We're used to seeing built-in DVD players on smaller sized screens, but it's not often that a 32-incher comes along with this feature. Introducing -- the 1366x768-pixel Toshiba 32DV713B. This LCD set fits into the budget end of Toshiba's current TV range and is available for around £380.
Measuring a chunky 96mm deep, this TV is certainly no Slim Jim. Its hefty frame, combined with the wide bezel around the edge of the screen, gives it a slightly dated look. The glossy black finish does lift the design slightly, however.
Perhaps because of the built-in DVD player, Toshiba hasn't kitted the set out with many ports. There's certainly a scarcity of them around the back -- the TV has only two HDMI ports, a set of component inputs, a VGA input and a single Scart socket. As such, we wouldn't really recommend it for use in the living room as your main TV.
The 32DV713B only has a standard Freeview tuner, so you can't use it to pick up high-definition services from the BBC, Channel 4 or ITV. It takes its time when tuning channels, too, but since you're only likely to do this once, it's not a big deal. What is more of a problem is that it's slow at changing channels. In fact, it's noticeably slower than the majority of sets we've had in lately. This was a problem that also affected Toshiba's Regza 40RV753, so perhaps it's an issue with the tuner Toshiba is using in its current line-up of TVs. The set's electronic programme guide is also disappointing. It's quite slow to respond to the remote and doesn't use the full width of the screen, so it can't display very much programming info in one go.
While the TV doesn't have any networking features, Toshiba has, at least, included a USB port. Hook a memory key or hard drive up to this port and you can use it to view MP3s and JPEG pictures. The set is DivX certified, but it turns out you can't play DivX files via the USB port. Instead, you have to burn them to disc and play them via the DVD player, which is a little inconvenient. Nevertheless, the DivX playback works well and the controls are responsive when playing movies, which can't be said for other budget sets with this feature.
The DVD drive is tucked away on the left-hand side of the TV and uses a slot-loading mechanism. The playback quality falls somewhere between that of a budget and mid-range player -- the pictures aren't as clean as you'd get from a good mid-range model. When playing certain discs, the set produced a noisy, high-pitch whirring sound, which was very distracting. This didn't happen with all discs, but it happened often enough to be of concern, especially as the volume had to be above halfway to drown it out.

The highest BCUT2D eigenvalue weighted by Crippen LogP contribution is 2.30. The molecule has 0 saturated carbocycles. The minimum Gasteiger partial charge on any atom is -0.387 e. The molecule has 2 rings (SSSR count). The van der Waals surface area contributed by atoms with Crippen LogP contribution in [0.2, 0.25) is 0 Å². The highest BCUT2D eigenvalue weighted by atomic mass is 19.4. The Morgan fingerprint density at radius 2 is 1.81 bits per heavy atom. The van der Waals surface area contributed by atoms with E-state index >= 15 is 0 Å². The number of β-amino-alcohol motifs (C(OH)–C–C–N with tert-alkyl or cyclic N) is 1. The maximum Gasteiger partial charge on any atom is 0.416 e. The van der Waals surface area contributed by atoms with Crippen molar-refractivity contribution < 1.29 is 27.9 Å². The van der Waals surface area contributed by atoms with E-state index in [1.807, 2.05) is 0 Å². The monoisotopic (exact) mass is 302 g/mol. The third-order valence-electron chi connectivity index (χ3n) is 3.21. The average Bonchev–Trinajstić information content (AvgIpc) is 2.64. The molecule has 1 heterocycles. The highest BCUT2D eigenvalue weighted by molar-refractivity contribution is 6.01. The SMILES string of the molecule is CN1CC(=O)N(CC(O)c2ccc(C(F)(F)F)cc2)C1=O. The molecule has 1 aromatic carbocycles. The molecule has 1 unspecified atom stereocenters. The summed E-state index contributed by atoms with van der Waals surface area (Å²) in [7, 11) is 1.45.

On the picture front, the set's budget nature unfortunately shines through. For starters, the panel's native resolution is just 1366x768 pixels, so it can't display Full HD pictures. The lack of resolution is noticeable by the absence of fine detail when you feed it HD movies via an external Blu-ray player. The TV uses traditional CCFL backlighting, but this is a tad blotchy and, in darker scenes, you can quite clearly make out the differences in illumination across the screen. Black levels aren't very deep, either, so blacks tend to look a bit greyish. On the plus side, colours do look reasonably accurate and tend to appear quite punchy, and the set does a decent job of upscaling standard-definition channels on Freeview.
Given the rather chunky nature of the chassis, there's obviously a decent amount of space inside for Toshiba to fit larger sized speakers. We initially found the sound a tad disappointing as it seemed overly tinny. Nevertheless, by cranking the bass up in the audio menu, we found we could add a bit more meat to its bones and the end result was pretty solid, if unspectacular.
At £380, the Toshiba 32DV713 seems a little overpriced given the quality of the pictures it produces. The built-in DVD player may be a space-saver, but you'll get much better picture quality for a lower price if you buy something like Toshiba's 32AV615DB and twin it with a budget DVD player, instead.
Edited by Emma Bayly